Mark Linn-Baker / Larry Appleton
Bronson Pinchot / Balki Bartokomous
Boy, those movie offers were just pouring in for Pinchot in 1987, weren’t they?
Lastly, let’s check in on where Susan (*sniff*) went after “The Rent Strike”:
Susan, having managed to escape from the prison that was the Caldwell Hotel, sets out to lend a helping hand to others behind bars.
She ends up making out with Robert Carradine, who was in prison for some reason.
But they got into a real big argument about whether Lewis Skolnick actually committed rape in Revenge of the Nerds, so she took off, heading further west.
She tries her damnedest to free another soul from a physical–and metaphorical–prison.
She ends up doin’ it with Alex McArthur, but he leaves, and Susan is sad.
1987 was certainly an emotional roller coaster for Susan Campbell, Medicine Woman.
Okay, so, admittedly, that wasn’t much of a post! I’m experimenting! It’s my life, and my blog!
But to be honest with you, I wanted a little bit of a breather before I dive into season 3. Maybe we need to ease ourselves into it by seeing if the new opening credits tell us what Balki and Larry did during their summer?
We start out with Balki and Larry on a boat. And you know what? For those who had been watching the show up to this point, that’s a pretty good statement that, despite learning the same lessons over and over again, the cousins have actually made some progress. There’s a tentative synthesis here – Balki’s still on the boat, but it’s in Larry’s city. And look! The logo’s shiny now. Don’t you just want to touch it?
I’m guessing ABC simply didn’t want to lay out the dough to film anything in Chicago for the first two seasons, but after the executives bought their fill of coke, New Coke, Ice Cream Cones Cereal, higher-end VCRs, Burger King Burger Bundles, and hookers, there was enough left over for a few on-location shots. There’s some seriously shortened backstory for the cousins. Balki’s still got his America or Burst box, and travels on a boat; but Larry just pulls out of a driveway after which he instantly gets to Chicago.
Balki and Larry run in the park!
Balki touches a horse!
The cousins face an obstacle!
The cousins run out into the street!
The cousins just fucking stop in the middle of the street, daring someone to run over them.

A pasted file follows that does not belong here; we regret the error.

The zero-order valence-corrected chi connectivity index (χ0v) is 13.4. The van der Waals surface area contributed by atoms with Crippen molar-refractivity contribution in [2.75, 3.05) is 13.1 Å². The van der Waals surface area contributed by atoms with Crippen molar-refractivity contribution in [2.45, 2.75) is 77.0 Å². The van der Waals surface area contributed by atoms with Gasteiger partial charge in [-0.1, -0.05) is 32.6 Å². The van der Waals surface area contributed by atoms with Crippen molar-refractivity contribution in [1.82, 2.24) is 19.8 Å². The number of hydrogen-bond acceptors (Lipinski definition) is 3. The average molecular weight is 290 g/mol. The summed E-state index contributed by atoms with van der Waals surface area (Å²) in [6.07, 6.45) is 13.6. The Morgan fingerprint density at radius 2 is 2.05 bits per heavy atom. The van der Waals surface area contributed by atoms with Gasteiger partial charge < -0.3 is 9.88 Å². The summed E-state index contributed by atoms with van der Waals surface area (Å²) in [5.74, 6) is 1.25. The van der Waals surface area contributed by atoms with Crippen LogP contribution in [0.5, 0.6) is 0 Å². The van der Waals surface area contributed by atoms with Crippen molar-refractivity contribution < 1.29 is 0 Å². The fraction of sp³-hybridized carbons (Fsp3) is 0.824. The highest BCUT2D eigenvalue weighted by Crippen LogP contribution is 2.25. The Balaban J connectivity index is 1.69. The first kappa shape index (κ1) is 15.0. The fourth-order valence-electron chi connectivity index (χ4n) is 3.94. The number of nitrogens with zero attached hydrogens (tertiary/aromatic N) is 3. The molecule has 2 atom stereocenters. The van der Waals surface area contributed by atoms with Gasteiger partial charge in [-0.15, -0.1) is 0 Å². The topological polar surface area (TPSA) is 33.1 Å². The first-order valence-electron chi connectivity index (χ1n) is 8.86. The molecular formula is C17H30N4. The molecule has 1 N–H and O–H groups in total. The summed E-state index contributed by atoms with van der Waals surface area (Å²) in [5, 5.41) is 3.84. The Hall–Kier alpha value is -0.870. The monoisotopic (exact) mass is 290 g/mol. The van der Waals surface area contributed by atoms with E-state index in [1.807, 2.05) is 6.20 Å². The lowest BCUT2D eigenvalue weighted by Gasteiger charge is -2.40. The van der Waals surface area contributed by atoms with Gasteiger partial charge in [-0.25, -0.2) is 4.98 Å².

Because we really needed to see Larry hand Balki that ticket in addition to them running toward Wrigley Field, and Balki wearing a baseball shirt, and a hat, and holding a tiny bat.
The cousins do that bit with the revolving doors, foreshadowing that there might be a LOT of covering the same ground this season.
The cousins straighten their ties without the aid of mirrors. I’m guessing they’re going to do physical comedy out in front of the Chicago Theatre with an upturned hat on the ground in front of them.
Basically, this opening says “here’s two guys who are from different places who sure do have a lot of fun in Chicago, but they probably never get laid”. But all I can think about is that we just saw six potential episode premises that probably won’t happen this season. Just imagine–Balki gets a job chauffeuring a horse-drawn carriage because he wants to wear a top hat, but he keeps saving the horseapples so he can celebrate a Myposian holiday. Larry keeps standing up at the baseball game to verbally trash the umpire until Jerseyman beats him up (Jerseyman 3: Assault & Batter’s Box). Or just a whole episode of Balki and Larry running through the park (it’d be better than that Christmas episode, let me tell you).
What can I say, folks. They got renewed. Not a damn thing’s going to stop them now. God help us all.
Join me next week for another Perfect Strangers review!
*It’s called “accessbility”, you assholes. Get with the 21st Century!
**7-second delay for West Coast viewers
3 thoughts on “How I Spent My Summer Vacation: 1987”
The Chronicle period is what I remember most, so more of the upcoming episodes should be familiar to me.
Me too. I remember this opening better as well. Though to be fair, I don’t recall seeing much of these in syndication, and I was young enough to not have formed memories of a lot of these earlier episodes.
Also, I noticed that everyone who was not feeling like they were “made in the shade” went out and wisely worked during their time off. I guess Wilson, Pinchot and Linn-Baker figured they didn’t have to, but nobody else tossed their eggs all in one basket. Frankly, acting feels like the sort of job where you never know how long it’s going to last, and taking on other jobs in the meantime seems like the smarter choice.